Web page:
Electrocardiogram (ECG) findings can support a diagnosis if a marked volume of pericardial effusion is present, but ECG findings
are not pathognomonic. Electrocardiographic findings consistent with a diagnosis of pericardial effusion include
1. Decreased R-wave amplitude (due to increased fluid insulation between the heart and surface electrodes)
2. Sinus tachycardia (with concurrent cardiac tamponade)
3. Electrical alternans, particularly when large volumes of effusion are present. This is the phenomenon in which the R-wave
amplitude varies markedly in a beat-to-beat fashion (Figure 2).19 Electrical alternans, produced by swinging of the heart within the fluid-filled pericardial space, is usually only present
with large effusions. It has been shown in an experimental model that electrical alternans is rate-dependent and is most likely
to occur at relatively normal heart rates in dogs (90 to 144 beats/min).20
2. These lead II ECGs (25 mm/sec) from a dog show electrical alternans in the top image and a sinus rhythm without electrical
alternans after pericardiocentesis in the bottom image. Note the reduction in heart rate after pericardiocentesis.
4. Ventricular complexes may also be present.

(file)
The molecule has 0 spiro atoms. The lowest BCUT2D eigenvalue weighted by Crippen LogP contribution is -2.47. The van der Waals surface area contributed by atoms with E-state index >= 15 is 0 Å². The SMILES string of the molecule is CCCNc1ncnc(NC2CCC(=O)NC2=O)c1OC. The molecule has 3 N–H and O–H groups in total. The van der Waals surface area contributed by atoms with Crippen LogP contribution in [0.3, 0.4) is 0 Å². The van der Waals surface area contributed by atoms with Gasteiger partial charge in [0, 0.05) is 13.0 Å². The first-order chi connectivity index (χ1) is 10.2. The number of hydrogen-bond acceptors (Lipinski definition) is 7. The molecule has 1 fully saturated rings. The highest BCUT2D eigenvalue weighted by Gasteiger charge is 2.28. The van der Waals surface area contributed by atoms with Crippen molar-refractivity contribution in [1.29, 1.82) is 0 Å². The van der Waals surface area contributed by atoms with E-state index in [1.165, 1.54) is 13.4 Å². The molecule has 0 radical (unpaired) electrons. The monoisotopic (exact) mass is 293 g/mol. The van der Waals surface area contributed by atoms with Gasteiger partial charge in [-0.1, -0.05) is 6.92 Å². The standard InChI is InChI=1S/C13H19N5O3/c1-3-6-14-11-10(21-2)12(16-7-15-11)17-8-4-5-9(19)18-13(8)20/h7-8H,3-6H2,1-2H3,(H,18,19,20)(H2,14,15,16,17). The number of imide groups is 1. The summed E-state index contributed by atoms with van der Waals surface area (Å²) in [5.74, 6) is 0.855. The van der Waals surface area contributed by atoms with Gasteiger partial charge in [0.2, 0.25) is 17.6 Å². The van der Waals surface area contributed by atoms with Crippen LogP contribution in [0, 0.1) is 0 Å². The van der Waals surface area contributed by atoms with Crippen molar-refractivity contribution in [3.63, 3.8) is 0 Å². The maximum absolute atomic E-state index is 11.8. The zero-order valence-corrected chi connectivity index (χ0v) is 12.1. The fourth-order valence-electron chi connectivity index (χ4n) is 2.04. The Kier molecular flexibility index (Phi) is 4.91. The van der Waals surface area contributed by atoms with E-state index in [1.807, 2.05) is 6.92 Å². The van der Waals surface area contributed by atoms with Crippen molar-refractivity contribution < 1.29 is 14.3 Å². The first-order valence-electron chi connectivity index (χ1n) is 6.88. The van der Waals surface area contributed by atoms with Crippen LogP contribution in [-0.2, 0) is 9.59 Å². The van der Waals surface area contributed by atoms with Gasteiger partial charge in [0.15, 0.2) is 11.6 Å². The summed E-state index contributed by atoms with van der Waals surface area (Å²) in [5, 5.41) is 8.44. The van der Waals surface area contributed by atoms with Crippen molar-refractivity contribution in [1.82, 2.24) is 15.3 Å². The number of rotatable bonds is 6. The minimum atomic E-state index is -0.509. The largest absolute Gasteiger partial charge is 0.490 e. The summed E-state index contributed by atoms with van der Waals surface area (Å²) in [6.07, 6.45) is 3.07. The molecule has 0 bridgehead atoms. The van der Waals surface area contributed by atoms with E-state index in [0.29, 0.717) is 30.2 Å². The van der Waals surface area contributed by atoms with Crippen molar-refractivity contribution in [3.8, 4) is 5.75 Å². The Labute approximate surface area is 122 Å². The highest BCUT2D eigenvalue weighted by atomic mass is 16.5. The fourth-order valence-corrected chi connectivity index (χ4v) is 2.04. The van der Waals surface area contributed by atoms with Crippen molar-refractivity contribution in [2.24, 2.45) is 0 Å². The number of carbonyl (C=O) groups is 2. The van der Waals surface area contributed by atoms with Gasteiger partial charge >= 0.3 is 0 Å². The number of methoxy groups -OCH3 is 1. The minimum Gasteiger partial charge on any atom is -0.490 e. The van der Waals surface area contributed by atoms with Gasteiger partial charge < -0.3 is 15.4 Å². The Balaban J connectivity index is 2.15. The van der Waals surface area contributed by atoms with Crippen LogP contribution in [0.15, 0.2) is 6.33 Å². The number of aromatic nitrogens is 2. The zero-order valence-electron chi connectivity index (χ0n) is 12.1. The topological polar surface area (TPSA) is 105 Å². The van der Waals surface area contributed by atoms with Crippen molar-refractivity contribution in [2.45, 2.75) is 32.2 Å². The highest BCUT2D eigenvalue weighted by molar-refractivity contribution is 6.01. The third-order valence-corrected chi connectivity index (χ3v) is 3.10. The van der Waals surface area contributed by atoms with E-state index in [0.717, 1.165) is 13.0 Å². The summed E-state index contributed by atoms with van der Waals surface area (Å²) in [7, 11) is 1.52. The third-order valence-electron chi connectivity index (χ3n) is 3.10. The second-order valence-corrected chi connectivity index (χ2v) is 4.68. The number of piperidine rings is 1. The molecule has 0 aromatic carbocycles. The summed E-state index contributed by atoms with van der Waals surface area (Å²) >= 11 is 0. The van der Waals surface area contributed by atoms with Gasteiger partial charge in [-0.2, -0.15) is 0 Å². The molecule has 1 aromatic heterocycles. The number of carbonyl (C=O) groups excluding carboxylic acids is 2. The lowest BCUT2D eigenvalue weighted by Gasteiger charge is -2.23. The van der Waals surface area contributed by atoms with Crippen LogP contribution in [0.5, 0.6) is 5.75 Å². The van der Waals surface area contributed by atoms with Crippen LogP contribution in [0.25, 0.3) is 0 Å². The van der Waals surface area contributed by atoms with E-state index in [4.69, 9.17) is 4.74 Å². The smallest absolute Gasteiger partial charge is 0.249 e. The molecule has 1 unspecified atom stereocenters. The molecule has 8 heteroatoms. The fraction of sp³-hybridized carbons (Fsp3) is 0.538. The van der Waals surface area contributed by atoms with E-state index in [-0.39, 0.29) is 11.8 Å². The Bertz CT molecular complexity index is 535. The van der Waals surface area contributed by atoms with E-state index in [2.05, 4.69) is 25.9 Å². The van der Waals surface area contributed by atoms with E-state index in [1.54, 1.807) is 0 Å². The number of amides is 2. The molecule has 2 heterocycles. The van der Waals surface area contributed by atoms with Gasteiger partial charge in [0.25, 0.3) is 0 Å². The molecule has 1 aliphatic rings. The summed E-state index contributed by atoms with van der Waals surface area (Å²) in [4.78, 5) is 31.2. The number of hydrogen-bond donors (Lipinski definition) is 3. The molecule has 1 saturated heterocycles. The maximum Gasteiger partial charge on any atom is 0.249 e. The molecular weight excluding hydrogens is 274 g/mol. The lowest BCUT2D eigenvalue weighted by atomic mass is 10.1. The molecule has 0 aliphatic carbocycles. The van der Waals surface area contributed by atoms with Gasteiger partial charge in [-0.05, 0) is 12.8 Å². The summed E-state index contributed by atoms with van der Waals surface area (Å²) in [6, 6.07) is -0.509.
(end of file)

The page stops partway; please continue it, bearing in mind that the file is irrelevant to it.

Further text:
With pericardial abnormalities such as peritoneopericardial diaphragmatic hernias, the ECG findings may be normal.
3 & 4. Lateral and dorsoventral thoracic radiographs from a dog with marked pericardial effusion. Note the large, round or
globoid cardiac silhouette typical with large amounts of pericardial effusion.
High-quality thoracic radiographs are invaluable for diagnosing pericardial effusion and usually demonstrate a globoid cardiac
silhouette. The size of the cardiac silhouette will depend on the volume of effusion (Figures 3 & 4). Pericardial effusion can often be distinguished from dilated cardiomyopathy because the cardiac silhouette is rounder and
more clearly demarcated. However, you must consider other possible differential diagnoses for a large, rounded cardiac silhouette,
such as tricuspid dysplasia. Also, occasionally small effusions can lead to cardiac tamponade, yet the radiographic findings
are ambiguous. Rarely, heart base tumors can be seen on radiographs; they may lead to tracheal deviation.